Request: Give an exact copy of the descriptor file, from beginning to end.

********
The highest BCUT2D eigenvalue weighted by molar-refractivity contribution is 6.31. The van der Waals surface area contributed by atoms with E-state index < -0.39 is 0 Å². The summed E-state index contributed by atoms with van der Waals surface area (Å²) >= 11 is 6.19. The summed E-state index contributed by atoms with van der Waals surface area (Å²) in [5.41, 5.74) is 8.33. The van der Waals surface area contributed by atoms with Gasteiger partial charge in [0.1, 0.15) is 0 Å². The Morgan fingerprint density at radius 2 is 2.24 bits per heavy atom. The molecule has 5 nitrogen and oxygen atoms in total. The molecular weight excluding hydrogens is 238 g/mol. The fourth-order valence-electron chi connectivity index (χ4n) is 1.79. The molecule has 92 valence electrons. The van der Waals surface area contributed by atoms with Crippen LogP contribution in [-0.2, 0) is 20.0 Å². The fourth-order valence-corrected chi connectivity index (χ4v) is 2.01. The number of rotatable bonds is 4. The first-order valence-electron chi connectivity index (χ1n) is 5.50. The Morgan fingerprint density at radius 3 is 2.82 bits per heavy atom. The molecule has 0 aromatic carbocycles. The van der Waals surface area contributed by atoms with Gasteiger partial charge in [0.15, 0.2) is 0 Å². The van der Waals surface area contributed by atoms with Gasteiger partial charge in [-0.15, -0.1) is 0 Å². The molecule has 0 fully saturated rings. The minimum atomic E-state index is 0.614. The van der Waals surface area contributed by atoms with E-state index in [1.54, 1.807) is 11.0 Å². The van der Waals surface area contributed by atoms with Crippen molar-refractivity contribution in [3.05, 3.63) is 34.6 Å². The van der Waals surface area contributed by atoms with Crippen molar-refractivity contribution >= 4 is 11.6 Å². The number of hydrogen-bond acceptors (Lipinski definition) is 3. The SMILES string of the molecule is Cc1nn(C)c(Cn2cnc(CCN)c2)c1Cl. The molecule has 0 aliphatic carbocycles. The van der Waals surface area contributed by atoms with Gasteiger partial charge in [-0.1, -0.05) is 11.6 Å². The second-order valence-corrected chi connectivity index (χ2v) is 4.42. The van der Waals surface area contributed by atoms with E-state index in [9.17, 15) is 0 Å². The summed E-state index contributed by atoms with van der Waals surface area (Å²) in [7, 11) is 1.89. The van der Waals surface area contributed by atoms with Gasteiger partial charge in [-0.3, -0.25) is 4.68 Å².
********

The highest BCUT2D eigenvalue weighted by molar-refractivity contribution is 6.31. The van der Waals surface area contributed by atoms with E-state index < -0.39 is 0 Å². The summed E-state index contributed by atoms with van der Waals surface area (Å²) >= 11 is 6.19. The summed E-state index contributed by atoms with van der Waals surface area (Å²) in [5.41, 5.74) is 8.33. The van der Waals surface area contributed by atoms with Gasteiger partial charge in [0.1, 0.15) is 0 Å². The Morgan fingerprint density at radius 2 is 2.24 bits per heavy atom. The molecule has 5 nitrogen and oxygen atoms in total. The molecular weight excluding hydrogens is 238 g/mol. The fourth-order valence-electron chi connectivity index (χ4n) is 1.79. The molecule has 92 valence electrons. The van der Waals surface area contributed by atoms with Crippen LogP contribution in [-0.2, 0) is 20.0 Å². The fourth-order valence-corrected chi connectivity index (χ4v) is 2.01. The number of rotatable bonds is 4. The first-order valence-electron chi connectivity index (χ1n) is 5.50. The Morgan fingerprint density at radius 3 is 2.82 bits per heavy atom. The molecule has 0 aromatic carbocycles. The van der Waals surface area contributed by atoms with Gasteiger partial charge in [0.15, 0.2) is 0 Å². The van der Waals surface area contributed by atoms with Gasteiger partial charge in [-0.15, -0.1) is 0 Å². The molecule has 0 fully saturated rings. The minimum atomic E-state index is 0.614. The van der Waals surface area contributed by atoms with E-state index in [1.54, 1.807) is 11.0 Å². The van der Waals surface area contributed by atoms with Crippen molar-refractivity contribution in [3.05, 3.63) is 34.6 Å². The van der Waals surface area contributed by atoms with Crippen molar-refractivity contribution >= 4 is 11.6 Å². The number of hydrogen-bond acceptors (Lipinski definition) is 3. The SMILES string of the molecule is Cc1nn(C)c(Cn2cnc(CCN)c2)c1Cl. The molecule has 0 aliphatic carbocycles. The van der Waals surface area contributed by atoms with Gasteiger partial charge in [-0.1, -0.05) is 11.6 Å². The second-order valence-corrected chi connectivity index (χ2v) is 4.42. The van der Waals surface area contributed by atoms with E-state index in [9.17, 15) is 0 Å². The summed E-state index contributed by atoms with van der Waals surface area (Å²) in [7, 11) is 1.89. The van der Waals surface area contributed by atoms with Gasteiger partial charge in [-0.3, -0.25) is 4.68 Å².